Dogs with Faith!

20th Sunday of Ordinary Time – Cycle A
1 Kgs 19:9a, 11-13a; Psalm 85:9, 10, 11-12, 13-14; Rom 9:1-5; Gospel: Mt 14:22-33

Faith is the gift we receive at Baptism.
At the beginning of the baptismal rite, the Priest or Deacon asks those who are going to be baptized – “What do you ask of the Church?” The response to this question is – “Faith”. In baptism God gives the gift of his forgiveness that he poured out on the cross for us.

The gift of faith at Baptism is the gift of God’s love.
Jesus came as a man to open heaven for us. In a practical way, He came to invite us into relationship with God by removing the obstacles that we have placed between us by our sin. Jesus paid the price for sin to invite us into a loving relationship with God. This is what it means to ask for faith – we are asking to share our lives with God, and to be one of his beloved children.

Today’s Gospel humbles Christians – St. Peter vs Pagan Woman.
It is humbling then to be confronted with today’s Gospel. When those who ought to know (i.e. St. Peter, the first Pope) are rebuked for their weak faith, and those who are ignorant (The pagan woman in today’s Gospel) are extolled for her great faith.

Our lives of faith are a work in progress
At the same time, Jesus did not abandon Peter to the waves, but rather he continued to work with Peter to help him to see the totality of Gods’ love for him. He does the same with us. If we thought that we have done our part in loving God last week, that is good, because today Christ calls us to walk with Him in a deeper way, He calls us to deepen our faith and our love for Him.

Saints respond to Gods love and are beautified.
Recently Pope John Paul II was beatified, which is one of the steps on the way to becoming a saint. A saint is a man or woman who chose to allow Gods love to transform their lives. When we beatified Pope John Paul II we recognized that his life was beautiful because his life was filled with faith. One of our desires as humans is to want to become more beautiful, and accepting our faith is a certain path to beauty. It is through living out our faith completely that we become beautiful.

Embracing the fullness of the faith exposes our entire life to the light of God’s love.
A characteristic of saints is that they embrace the fullness of the faith. They do not pick and choose the easy parts, but they embrace the teachings of the Church in its entirety. When we have the courage to do this we bring the fullness of who we are into contact with the gift of faith that God has given us. This allows us to be purified because our selfishness is illuminated by Christ’s selfless love. When this happens have the opportunity to make a decision, to see good and evil in the light of Gods love and to choose the good and to reject the evil – which is the grace of our baptism.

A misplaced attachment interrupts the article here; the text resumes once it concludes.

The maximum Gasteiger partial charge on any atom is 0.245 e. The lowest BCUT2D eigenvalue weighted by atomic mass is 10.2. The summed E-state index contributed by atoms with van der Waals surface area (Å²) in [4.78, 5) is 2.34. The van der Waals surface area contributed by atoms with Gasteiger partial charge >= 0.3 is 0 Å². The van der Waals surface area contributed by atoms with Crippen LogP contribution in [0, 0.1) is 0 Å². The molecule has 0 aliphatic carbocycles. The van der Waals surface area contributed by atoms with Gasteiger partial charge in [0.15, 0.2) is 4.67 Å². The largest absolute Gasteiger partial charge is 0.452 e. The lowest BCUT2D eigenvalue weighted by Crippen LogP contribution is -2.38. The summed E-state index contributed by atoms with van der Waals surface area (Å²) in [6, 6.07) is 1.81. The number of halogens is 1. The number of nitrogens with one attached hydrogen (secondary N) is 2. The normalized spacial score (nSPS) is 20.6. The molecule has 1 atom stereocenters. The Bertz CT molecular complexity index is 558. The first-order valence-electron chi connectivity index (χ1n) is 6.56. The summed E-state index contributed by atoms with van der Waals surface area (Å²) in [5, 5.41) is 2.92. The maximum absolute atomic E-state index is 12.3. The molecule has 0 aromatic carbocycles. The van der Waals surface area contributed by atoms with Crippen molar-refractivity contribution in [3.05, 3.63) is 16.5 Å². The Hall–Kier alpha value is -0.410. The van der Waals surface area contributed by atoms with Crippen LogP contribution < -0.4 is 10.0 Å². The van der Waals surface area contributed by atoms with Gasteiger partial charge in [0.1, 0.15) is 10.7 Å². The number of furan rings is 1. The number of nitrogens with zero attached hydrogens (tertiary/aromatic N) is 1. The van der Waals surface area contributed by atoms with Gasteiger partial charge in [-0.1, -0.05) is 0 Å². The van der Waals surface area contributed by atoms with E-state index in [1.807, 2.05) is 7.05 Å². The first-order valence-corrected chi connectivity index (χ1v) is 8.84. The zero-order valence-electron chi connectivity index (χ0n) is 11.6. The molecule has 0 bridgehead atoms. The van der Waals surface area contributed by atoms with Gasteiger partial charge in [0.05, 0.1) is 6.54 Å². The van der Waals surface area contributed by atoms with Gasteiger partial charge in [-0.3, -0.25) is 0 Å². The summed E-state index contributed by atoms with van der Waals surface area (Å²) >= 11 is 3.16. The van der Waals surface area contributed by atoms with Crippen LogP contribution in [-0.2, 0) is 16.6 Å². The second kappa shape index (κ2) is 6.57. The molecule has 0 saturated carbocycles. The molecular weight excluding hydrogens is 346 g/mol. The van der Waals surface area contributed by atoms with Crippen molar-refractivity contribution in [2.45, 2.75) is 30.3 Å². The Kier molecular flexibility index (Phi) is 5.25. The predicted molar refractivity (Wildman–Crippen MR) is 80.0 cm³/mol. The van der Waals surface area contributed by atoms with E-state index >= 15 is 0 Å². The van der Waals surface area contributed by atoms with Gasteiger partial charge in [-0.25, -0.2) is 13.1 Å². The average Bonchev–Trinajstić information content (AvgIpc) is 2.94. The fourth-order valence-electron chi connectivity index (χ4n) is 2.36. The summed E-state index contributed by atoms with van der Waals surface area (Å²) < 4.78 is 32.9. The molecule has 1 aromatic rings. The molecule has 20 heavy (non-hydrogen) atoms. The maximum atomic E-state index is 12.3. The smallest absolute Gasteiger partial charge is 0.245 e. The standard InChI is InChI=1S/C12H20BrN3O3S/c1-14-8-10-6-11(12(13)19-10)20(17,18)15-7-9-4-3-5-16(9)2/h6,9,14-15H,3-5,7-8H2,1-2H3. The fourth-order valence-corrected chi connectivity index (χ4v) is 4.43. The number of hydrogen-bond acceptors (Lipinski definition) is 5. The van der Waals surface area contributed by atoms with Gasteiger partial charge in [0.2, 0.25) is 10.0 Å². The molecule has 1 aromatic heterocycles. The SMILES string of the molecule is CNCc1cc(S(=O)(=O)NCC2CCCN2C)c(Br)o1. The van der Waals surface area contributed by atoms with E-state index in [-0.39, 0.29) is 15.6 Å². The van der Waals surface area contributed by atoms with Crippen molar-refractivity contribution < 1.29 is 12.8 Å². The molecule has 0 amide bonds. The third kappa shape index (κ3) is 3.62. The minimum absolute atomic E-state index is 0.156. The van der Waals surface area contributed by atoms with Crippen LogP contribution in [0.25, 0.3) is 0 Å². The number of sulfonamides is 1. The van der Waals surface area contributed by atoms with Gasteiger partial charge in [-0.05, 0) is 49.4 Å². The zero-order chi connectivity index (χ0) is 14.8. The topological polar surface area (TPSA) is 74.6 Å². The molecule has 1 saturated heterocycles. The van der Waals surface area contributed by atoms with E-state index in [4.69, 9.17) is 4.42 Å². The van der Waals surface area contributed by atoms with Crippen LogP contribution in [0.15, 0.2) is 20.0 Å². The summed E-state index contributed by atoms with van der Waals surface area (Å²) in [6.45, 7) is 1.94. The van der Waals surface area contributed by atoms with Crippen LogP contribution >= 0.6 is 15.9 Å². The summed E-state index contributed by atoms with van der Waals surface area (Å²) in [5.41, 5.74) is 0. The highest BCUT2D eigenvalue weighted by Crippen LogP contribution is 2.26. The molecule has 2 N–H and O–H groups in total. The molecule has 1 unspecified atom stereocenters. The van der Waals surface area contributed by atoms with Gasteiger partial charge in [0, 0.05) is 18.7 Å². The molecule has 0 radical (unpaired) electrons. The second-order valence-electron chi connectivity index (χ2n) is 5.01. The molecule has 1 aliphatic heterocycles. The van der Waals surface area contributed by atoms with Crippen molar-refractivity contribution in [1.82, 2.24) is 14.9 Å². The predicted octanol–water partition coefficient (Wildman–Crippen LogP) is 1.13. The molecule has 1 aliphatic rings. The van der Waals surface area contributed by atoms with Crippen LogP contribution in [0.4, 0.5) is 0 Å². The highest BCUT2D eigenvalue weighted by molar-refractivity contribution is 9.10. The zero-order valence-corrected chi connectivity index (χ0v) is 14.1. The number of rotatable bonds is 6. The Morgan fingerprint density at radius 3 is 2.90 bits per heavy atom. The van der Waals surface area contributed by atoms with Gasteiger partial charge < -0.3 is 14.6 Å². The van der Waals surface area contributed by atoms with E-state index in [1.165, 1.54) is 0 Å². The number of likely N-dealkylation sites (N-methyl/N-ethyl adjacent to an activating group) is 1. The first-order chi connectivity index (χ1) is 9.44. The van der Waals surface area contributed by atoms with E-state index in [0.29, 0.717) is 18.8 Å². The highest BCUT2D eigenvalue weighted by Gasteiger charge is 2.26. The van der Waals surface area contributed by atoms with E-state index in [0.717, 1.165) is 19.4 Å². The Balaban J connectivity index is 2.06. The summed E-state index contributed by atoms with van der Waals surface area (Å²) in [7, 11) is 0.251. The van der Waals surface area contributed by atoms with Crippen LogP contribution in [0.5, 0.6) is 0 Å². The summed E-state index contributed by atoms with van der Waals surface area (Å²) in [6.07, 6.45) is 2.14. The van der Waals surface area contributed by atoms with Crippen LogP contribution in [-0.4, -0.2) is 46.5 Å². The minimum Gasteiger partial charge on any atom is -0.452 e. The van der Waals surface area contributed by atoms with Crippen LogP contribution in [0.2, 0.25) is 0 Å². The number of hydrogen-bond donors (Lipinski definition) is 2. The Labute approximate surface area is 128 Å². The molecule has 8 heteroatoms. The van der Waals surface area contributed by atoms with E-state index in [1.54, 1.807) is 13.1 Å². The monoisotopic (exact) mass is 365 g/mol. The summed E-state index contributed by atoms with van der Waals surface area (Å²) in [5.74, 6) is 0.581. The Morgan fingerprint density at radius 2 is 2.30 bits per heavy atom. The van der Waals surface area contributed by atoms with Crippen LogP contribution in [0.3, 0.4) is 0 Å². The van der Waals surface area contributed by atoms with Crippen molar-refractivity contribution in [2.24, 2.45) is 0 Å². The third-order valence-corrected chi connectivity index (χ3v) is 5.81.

We say “I believe” by responding to the trial of faith with love.
When we recognize the love that God has shown us we need to make a decision – will I love God in return? The way that I love God in return is to imitate his love for me. This is why Christian’s are called to love those who hurt them rather than to hate them by seeking revenge. When we choose to love then we are free because we are not allowing our persecutors to control our behavior.

Saints know the love of God because they are humble.
Another way that the saints see the greatness of God’s love is through the gift and their own powerlessness. They are all beggars because they recognize the truth of their own weakness, how easy it is to allow sin to rule their lives rather than to depend on God’s mercy and grace. In this sense they too became more loving and forgiving of those around them, while at the same time encouraging those trapped in sin to seek the grace and forgiveness of God. If we find that we are trapped by sin, a way of live that is contrary to the Gospel, then we are encouraged to seek forgiveness in the sacrament of confession. To be cleansed of our sin and purified so we can experience God’s love more fully.

What are we going to do about it?
In the Gospel today a pagan woman comes to Christ as an annoying beggar and says “Have pity on me, Lord, Son of David! My daughter is tormented by a demon.” At first Jesus simply ignores her, but because she is so annoying he finally says “It is not right to take the food of the children and throw it to the dogs.” Pause a moment and think about what Jesus just said. He was rude, he called this poor women a dog. This woman has determination because she sees in Christ the abundance of God’s love and knows that it must overflow beyond the Jews. She knows that God’s love is so great that it must overflow to all people and so she responds. “Please, Lord, for even the dogs eat the scraps that fall from the table of their masters.” Jesus responds to her witness of God’s love by saying “O woman, great is your faith! Let it be done for you as you wish.

Is our life of faith recognizable?
Do we recognize Gods love for us in our lives? More importantly – are we living lives that allow our faith to form us so that our family, friends and co-workers can see the greatness of Gods love in our lives, and share in this great blessing that God has given us?


Lord Save Me!

19th Sunday of Ordinary Time – Cycle A

1 Kgs 19:9a, 11-13a; Psalm 85:9, 10, 11-12, 13-14; Rom 9:1-5; Gospel: Mt 14:22-33

Elijah on the run from the Queen
In the first reading today, the prophet Elijah is in the midst of a crisis. He is in trouble with Queen Jezebel because God asked him to oppose her pagan worship and she has sent her men to kill him. Elijah knows that he will most likely die. His response is to take time out to pray.